Thoughts On Showing: What Do You Like And Dislike?


Labor Day weekend wasn’t just a long holiday weekend. For some, it meant loading up the trailer and heading out to the Jim Brandon Equestrian Center for the first Palm Beach County Mounted Posse hunter show after the long summer break.

Hunter/Jumper Show Director Linda Wolosyn stood outside the rail of the covered arena ring, watching riders, walkie-talkie in hand to help coordinate the classes. However, I hadn’t come to see who won what. I’d come with two specific questions in mind, which I asked Linda: Which parts of showing do you like best, and which do you like least?

“I don’t show much anymore,” she answered. “But when I did, I enjoyed the competition — how I measured up to the others in my classes. I worked on one specific skill at home, then brought it to the show ring and applied it. I saw each class as a kind of test of what we had accomplished. In the show ring, you always compete against yourself. If another horse and rider were better than us, and we’d done the best we could, then I was satisfied. That’s one of the best things about a show like Posse. We’re open to all kinds of riders and horses, all breeds, all levels. You don’t need a fancy horse to do well.”

Her least favorite part? Not winning.

“When I felt like I’d done really well and didn’t get a blue ribbon, that was frustrating,” she said. “But I used it as a goal to go home and practice more on what needed improving, then came back to try again the next time.”

Alicia Castaneda, 18, of Boca Raton, was competing in the 2’6” hunter classes on Perla, one of her trainer’s horses. She has been showing for three years. “I like seeing all the different riders and different breeds of horses,” she said. “It bothers me when some people discriminate against some breeds. Take Perla, for instance. She’s a Thoroughbred, so a lot of people automatically assume she’s fast and flighty. But she’s very cool, calm and collected. The part I don’t like is how political some classes are. Not the jumper classes, where all that matters is going clean and fast. But the hunter classes, where, if you’re not well known or from a big barn or riding with a famous trainer, you’re not going to place first. Sometimes you see less-experienced riders showing against professionals, and that’s not fair.”

Shawn Sapp of Wellington come along as a support person for Palms Stable South. “I hold the horses no one else wants to hold,” he chuckled. “Today I’m holding Duly. It’s only his second show, so he’s here to get used to the noise and excitement. The part about showing I like least is having to clean all the stalls. When we’re here, I’m the groom, the helper, the chief cook and bottle washer. My favorite part is going home.”

Breana Hanley of West Palm Beach had brought along Carmina, her young steel-gray Quarter Horse mare. “We’ve only been showing seven months,” she said. “I enjoy getting to show what we’ve been practicing at home, and seeing it all come together. The hardest part? Waiting for our classes.”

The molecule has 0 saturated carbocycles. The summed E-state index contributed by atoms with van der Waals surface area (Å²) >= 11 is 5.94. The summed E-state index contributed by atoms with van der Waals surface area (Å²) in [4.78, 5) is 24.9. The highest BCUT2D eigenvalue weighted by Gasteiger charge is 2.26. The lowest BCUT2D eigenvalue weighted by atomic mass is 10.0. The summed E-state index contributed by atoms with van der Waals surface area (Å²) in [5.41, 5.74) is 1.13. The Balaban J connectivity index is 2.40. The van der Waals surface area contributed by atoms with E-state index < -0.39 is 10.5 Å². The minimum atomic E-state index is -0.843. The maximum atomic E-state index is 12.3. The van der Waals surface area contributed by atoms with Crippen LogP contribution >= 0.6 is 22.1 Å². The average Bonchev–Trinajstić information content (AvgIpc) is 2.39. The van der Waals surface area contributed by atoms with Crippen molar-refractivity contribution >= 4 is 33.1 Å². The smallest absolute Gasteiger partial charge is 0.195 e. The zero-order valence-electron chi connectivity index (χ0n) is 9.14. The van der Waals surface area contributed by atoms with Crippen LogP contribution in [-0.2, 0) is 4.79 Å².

Jennifer Wagner has been showing for many years. “I like that every show experience is different because every horse is different,” she said. “You bond with them and learn their personality quirks, the ways they respond to you and the bustle of the shows. My least favorite part is the clothes.”

Twelve-year-old Molly Evans of Wellington has been showing for two years. “I like getting to have fun with my horse at new places away from the barn,” she said. “I hate having to wait such a long time to go into the ring.”

Robbie Rios is getting back into showing after a break of nearly 20 years. “I enjoy the feeling of accomplishment of bringing a horse along from scratch to the show ring, seeing all the hard work pay off,” he said. “The hard part? Long, hard days.”

Self-described show mom Serena Nyikes has been in and out of horses all her life. This was her daughter Breanna’s first show. “When I showed, I liked the camaraderie of everyone rooting for each other. For my 11-year-old daughter, I like being proud of her accomplishments,” she said. “The worst parts? Keeping the kids happy and focused on these long, hot, tiring days. And also, the expense. Showing isn’t cheap.”

Loxahatchee residents Kristen and John Campagnuolo watched their daughters, Jaycie, 8, and Jaclyn, 11, show on Snippety Doo Dah, their 26-year-old pony. Trainer Kate Turner offered tips and support. Jaclyn was excited; she had just finished her classes with two fourths and a second. Jaysie got grand champion in her division.

“My favorite part of showing is seeing my daughters smile,” Kristen said. “My least favorite part is all the work and preparation that goes into getting here. But it’s worth it in the end.”

John’s take was slightly different. “I like seeing how dedicated the kids are. They learn that all the hard work and practice pays off. For me, the hardest part is getting up so early on a Sunday morning.”

Jaycie said she liked getting trophies, sitting on her pony in the ring after the class finished, waiting to hear how she placed, and the chicken salad sandwiches at the food truck. Her least favorite part? Losing. Jaclyn said she liked jumping all the jumps, even though it was also a little scary. The hardest part: wearing long sleeves and a coat in the heat.

Trainer Kate Turner also took part in the discussion. “My favorite part is watching my students improve and blossom into better equestrians,” she said. “The worst part? All the hours you hurry up and wait in the hot Florida sun.”